This article contains a description, area of distribution in Croatia, and diagnostic indicators for each habitat type. For each type related types are listed, the corresponding code according to EUNIS-classification, and literature in which is described in more detail. The article is intended for forestry experts, for identification and mapping of forest habitat types.

Key words: 91F0 and 91L0 Natura 2000 habitat types; oak forests; National habitat classification; Croatia

    authors:
    Ivana Plišo Vusić  
    Irena Šapić  
    VUKELIĆ, Joso      ŠL
 
Damir Drvodelić, Igor Poljak, Ivan Perković, Mario Šango, Katarina Tumpa, Ivana Zegnal, Marilena Idžojtić  UDK 630* 232.3
https://doi.org/10.31298/sl.143.9-10.8
469
Laboratory germination testing of the sweet chestnut (Castanea sativa Mill.) according to ISTA rules      
Summary
The paper presents the results of laboratory germination testing and morphological characteristics of sweet chestnut (Castanea sativa Mill.) seedlings. The research samples were collected in the sub-Mediterranean region of Croatia, and the working sample for germination testing was 8×25 seeds. Prior to germination testing, the seeds were stored in a refrigerator for three months at 3°C. The percentage of laboratory germination was established according to the percentage of regular seedlings which germinated normally after 27 days of testing. The testing was carried out in a laboratory under the conditions prescribed by ISTA (International Seed Testing Association). A digital photo camera was used to take photos of all abnormal seedlings, which were then catalogued with their pictures and descriptions. The results of this research are very useful for nursery practice and can be applied in producing plants from seeds, rootstocks for grafting, and further raising of seedlings to be grown in plantations.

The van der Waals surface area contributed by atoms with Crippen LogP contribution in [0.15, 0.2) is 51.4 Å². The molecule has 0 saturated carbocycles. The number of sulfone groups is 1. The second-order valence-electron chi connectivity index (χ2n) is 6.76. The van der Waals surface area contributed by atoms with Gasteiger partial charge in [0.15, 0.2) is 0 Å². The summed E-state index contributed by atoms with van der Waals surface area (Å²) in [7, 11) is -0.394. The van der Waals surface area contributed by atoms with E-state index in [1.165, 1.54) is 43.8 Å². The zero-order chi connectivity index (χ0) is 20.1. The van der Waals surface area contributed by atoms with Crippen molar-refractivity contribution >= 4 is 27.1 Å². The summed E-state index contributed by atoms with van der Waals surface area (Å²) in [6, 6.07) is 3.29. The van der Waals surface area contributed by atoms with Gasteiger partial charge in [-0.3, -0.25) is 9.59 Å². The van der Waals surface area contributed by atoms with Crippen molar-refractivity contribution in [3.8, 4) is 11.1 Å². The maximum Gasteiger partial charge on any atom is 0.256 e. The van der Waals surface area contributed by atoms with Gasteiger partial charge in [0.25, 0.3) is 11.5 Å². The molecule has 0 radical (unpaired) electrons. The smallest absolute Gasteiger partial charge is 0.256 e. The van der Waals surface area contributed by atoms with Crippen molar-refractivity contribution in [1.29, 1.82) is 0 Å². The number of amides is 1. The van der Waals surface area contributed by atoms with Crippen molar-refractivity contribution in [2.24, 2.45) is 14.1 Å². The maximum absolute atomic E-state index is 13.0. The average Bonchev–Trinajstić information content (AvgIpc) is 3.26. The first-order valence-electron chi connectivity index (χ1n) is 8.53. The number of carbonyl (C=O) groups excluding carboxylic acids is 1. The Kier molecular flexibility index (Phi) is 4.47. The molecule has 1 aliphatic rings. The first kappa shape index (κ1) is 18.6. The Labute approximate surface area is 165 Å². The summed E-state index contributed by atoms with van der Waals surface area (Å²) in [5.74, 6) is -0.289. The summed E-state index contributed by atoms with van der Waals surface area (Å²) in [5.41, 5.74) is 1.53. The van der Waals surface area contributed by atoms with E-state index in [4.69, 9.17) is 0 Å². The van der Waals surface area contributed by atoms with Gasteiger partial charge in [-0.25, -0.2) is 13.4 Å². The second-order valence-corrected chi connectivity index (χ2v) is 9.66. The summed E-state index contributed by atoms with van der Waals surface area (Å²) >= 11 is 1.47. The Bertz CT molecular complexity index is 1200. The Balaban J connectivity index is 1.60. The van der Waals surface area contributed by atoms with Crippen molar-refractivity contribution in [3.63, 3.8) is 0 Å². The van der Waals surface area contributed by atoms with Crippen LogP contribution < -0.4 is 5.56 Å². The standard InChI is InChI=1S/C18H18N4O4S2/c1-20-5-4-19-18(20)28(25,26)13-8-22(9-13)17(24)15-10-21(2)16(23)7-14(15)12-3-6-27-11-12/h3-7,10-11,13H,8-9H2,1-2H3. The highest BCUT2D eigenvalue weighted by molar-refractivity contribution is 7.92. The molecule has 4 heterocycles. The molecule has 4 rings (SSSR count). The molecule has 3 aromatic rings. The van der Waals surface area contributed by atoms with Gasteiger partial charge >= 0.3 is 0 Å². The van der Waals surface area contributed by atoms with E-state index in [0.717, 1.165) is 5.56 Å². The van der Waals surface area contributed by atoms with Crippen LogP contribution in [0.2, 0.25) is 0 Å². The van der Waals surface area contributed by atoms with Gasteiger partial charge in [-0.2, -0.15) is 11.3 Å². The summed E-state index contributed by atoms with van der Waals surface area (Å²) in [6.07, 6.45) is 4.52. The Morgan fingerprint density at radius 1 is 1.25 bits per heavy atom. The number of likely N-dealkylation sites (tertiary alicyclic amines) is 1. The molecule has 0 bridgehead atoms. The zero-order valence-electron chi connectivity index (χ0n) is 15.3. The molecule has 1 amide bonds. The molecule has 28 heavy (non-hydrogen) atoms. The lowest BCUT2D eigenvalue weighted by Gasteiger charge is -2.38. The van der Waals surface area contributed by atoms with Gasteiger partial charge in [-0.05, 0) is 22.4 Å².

Key words: sweet chestnut; seedling morphology; normal seedling; abnormal seedling; germination; forest nursery

    authors:
    DRVODELIĆ, Damir      ŠL
    Igor Poljak  
    PERKOVIĆ, Ivan      ŠL
    ŠANGO, Mario    ŠL
    Katarina Tumpa  
    Ivana Zegnal  
    IDŽOJTIĆ, Marilena      ŠL